An official medical board has evaluated the inmate and has determined that Mr. Fujimori suffers from a progressive, degenerative and incurable disease and that prison conditions pose a serious risk to his life, health and integrity. ... The President of the Republic, in using the powers conferred by the political Constitution of Peru for such purposes, has decided to grant a humanitarian pardon to Mr. Alberto Fujimori and seven others who are in similar condition at 18:00 hours on 24 December 2017.— Press Office of the Presidential Office
The same day, Kuczynski signed R.S. No. 281-2017-JUS., granting Fujimori "pardon and right of grace for humanitarian reasons within the Barbadillo Penitentiary Establishment".
On 25 December, in the face of protests against the pardon, Kuczysnki released a Message to the Nation, asking people to not "get carried away by hate" nor to allow the former President to "die in prison". In a video broadcast on his social media, Fujimori apologized to those who were "defrauded by [his] government" and thanked Kuczynski.
There was widespread criticism in Peru that the pardon was motivated less by clemency than a desire to reward Fujimori's son Kenji for his role in helping Kuczynski survive the impeachment vote against him the week before the pardon. Thousands of protesters took to the streets in Lima on 26 December. The Peruvian non-profit law office Legal Defense Institute denounced the pardon as political and illegal and vowed to appeal it to the Inter-American Court of Human Rights (IACHR). The Peruvian human rights organization Association for Human Rights (APRODEH) and the international organization Center for Justice and International Law (CEJIL) released a statement on 27 December asking the IACHR to intervene.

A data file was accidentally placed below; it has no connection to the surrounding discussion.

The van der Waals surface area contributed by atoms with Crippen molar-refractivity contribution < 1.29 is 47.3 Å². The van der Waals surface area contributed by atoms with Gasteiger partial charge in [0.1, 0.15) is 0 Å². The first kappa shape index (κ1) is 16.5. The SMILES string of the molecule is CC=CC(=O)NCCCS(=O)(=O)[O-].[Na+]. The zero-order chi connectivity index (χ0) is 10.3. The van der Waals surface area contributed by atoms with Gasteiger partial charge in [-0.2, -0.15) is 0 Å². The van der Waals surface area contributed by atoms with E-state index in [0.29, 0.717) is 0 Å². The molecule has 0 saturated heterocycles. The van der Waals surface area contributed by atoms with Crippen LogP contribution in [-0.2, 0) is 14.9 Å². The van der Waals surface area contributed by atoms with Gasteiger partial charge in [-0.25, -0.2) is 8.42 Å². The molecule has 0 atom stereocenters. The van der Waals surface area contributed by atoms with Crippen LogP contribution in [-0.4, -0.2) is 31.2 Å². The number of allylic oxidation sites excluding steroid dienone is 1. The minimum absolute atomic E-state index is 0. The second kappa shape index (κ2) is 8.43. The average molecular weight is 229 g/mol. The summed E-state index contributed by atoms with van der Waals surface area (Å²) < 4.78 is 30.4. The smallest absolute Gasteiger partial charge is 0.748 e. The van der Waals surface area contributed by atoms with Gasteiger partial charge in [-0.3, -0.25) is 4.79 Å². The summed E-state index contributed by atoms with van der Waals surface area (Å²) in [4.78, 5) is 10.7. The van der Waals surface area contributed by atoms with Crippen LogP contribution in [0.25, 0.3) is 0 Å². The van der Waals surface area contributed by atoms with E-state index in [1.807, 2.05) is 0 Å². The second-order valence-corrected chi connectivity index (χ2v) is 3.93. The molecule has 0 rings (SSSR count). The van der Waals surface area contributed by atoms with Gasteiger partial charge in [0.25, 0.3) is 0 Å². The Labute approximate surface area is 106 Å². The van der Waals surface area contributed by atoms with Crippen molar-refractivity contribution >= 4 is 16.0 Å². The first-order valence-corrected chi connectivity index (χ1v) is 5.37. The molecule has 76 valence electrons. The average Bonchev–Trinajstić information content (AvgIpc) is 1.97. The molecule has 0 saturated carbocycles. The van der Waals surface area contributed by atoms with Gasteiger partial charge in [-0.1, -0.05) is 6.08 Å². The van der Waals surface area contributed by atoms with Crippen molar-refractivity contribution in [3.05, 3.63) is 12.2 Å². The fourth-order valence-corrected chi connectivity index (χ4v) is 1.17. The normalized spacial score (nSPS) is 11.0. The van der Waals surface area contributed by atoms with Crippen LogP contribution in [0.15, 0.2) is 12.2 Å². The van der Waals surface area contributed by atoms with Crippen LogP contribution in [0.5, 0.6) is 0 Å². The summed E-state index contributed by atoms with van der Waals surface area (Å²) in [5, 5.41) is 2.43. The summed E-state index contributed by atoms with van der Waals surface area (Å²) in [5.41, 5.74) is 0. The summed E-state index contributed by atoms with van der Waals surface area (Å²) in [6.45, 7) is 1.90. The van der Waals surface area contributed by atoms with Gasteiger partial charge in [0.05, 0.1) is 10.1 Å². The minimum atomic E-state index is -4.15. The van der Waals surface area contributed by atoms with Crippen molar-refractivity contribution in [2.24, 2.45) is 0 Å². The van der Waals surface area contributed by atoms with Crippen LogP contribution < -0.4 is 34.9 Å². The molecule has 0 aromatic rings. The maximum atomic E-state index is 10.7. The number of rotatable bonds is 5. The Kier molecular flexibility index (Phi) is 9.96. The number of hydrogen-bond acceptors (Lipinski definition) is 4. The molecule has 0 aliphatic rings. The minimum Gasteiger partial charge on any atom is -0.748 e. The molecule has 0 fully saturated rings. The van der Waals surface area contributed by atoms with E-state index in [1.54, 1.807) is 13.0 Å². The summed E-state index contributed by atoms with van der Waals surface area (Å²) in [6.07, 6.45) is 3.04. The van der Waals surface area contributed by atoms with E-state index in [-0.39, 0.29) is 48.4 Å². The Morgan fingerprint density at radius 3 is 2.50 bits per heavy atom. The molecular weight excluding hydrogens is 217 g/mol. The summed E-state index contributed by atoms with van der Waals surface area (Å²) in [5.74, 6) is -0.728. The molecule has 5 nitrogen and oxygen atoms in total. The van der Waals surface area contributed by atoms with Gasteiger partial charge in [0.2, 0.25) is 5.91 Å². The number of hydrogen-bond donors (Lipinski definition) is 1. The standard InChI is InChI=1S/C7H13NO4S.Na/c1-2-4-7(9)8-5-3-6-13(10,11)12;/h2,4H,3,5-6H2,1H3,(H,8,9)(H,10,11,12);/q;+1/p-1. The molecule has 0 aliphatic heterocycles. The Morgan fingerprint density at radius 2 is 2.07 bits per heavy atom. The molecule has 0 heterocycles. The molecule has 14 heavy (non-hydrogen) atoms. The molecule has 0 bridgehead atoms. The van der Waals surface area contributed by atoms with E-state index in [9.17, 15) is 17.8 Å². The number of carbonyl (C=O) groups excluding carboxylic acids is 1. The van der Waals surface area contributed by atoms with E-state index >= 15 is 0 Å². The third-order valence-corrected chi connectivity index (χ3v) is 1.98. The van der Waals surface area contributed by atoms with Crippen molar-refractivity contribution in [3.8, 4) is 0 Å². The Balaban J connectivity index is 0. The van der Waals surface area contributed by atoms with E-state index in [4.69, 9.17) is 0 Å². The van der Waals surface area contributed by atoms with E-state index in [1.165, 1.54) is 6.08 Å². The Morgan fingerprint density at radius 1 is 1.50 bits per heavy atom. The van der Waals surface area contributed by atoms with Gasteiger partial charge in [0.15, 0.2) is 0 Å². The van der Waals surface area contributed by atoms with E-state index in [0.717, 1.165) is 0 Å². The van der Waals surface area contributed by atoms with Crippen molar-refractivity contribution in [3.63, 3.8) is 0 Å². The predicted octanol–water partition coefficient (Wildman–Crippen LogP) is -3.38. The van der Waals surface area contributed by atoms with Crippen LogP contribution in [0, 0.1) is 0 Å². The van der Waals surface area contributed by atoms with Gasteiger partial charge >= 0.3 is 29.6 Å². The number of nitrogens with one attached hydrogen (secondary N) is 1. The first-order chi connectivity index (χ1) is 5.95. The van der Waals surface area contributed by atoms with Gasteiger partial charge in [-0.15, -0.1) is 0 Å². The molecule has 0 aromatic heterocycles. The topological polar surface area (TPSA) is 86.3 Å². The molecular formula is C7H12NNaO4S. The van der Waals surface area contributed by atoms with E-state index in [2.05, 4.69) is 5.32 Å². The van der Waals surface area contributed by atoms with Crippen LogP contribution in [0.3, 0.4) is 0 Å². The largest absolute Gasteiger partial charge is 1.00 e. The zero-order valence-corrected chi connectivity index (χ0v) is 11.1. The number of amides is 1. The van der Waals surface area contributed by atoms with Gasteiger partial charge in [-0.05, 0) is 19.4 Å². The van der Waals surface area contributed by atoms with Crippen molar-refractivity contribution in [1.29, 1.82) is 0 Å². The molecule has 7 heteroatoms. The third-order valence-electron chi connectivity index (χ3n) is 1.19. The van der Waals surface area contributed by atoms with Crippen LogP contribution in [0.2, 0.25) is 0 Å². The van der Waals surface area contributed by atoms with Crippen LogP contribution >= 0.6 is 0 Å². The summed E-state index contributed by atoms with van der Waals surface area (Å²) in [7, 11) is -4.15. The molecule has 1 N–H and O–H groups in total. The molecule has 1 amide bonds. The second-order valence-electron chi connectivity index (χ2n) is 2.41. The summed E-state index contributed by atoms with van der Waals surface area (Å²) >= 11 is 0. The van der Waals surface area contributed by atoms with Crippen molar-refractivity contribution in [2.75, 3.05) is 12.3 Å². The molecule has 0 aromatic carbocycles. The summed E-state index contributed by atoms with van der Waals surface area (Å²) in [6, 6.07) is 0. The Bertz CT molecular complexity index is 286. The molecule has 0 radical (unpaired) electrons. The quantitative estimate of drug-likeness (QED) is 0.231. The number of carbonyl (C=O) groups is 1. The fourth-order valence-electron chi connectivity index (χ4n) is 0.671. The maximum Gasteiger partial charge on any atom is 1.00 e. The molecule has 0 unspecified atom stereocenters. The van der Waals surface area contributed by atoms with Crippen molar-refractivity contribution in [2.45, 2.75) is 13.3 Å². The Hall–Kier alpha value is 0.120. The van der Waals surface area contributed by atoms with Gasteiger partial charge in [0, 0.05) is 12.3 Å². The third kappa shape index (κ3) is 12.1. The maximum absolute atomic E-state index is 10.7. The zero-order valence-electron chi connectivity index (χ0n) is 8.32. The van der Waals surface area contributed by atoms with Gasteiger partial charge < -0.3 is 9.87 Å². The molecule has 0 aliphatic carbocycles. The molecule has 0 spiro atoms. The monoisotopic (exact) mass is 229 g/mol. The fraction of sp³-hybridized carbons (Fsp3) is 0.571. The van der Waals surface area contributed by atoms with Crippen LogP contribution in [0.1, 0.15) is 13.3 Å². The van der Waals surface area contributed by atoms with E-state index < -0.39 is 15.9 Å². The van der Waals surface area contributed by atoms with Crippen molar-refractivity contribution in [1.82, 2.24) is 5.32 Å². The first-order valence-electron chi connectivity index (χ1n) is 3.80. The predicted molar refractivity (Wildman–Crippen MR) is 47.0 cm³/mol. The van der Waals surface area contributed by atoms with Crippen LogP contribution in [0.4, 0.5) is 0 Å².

Amerigo Incalcaterra, the South America representative for the United Nations High Commissioner for Human Rights, categorically rejected the pardon, stating that "Not putting victims at the center of this decision derails the progress the Peruvian state has made on truth, justice, memory and reparations",
Before the pardon was announced, Human Rights Watch had condemned the possibility of a pardon, calling it "a slap in the face to victims of atrocities in Peru and a major setback for the rule of law in the country"; and Amnesty International said that the pardon would violate Peru's obligations under international law and undermine the fight against impunity.
The days following the pardon saw the resignation of various members of Kuczynski's Peruvians for Change party, including the Minister of Culture, three members of Congress, and eight appointed officials. Facing a second impeachment process, Kyczynski himself resigned in March 2018.
Reversal of pardonEdit
Following appeals by victims of Fujimori's decisions, Peru's Supreme Court reversed his pardon on 3 October 2018. Fujimori was ordered back to prison. The court found that the pardon lacked legal foundation, as one of the reasons given for Fujimori's pardon was a terminal illness, but he did not suffer from one. Furthermore, it found that "the pardon was unlawful because Fujimori's crimes are considered crimes against humanity, and therefore can't be pardoned under Peruvian and international law". Fujimori's attorney said he would appeal the decision.
On the day the reversal was announced, Fujimori was transported by ambulance to a private clinic to be treated for a heart condition. He gave an interview there one day later, saying that a return to prison would kill him.
Days later, on 11 October 2018, the Congress of Peru—whose members are mainly fujimorist—approved a bill allowing older adults to be released from prison and be placed on electronic monitoring, a move that was seen as benefiting Fujimori.
In January 2019, a court-appointed panel found that Fujimori was healthy enough to return to prison, and he was forced back to prison on 23 January 2019. The Supreme Court rejected an appeal by Fujimori's lawyers on 13 February 2019, confirming the earlier decision that Fujimori must serve the remaining 13 years of his sentence in prison.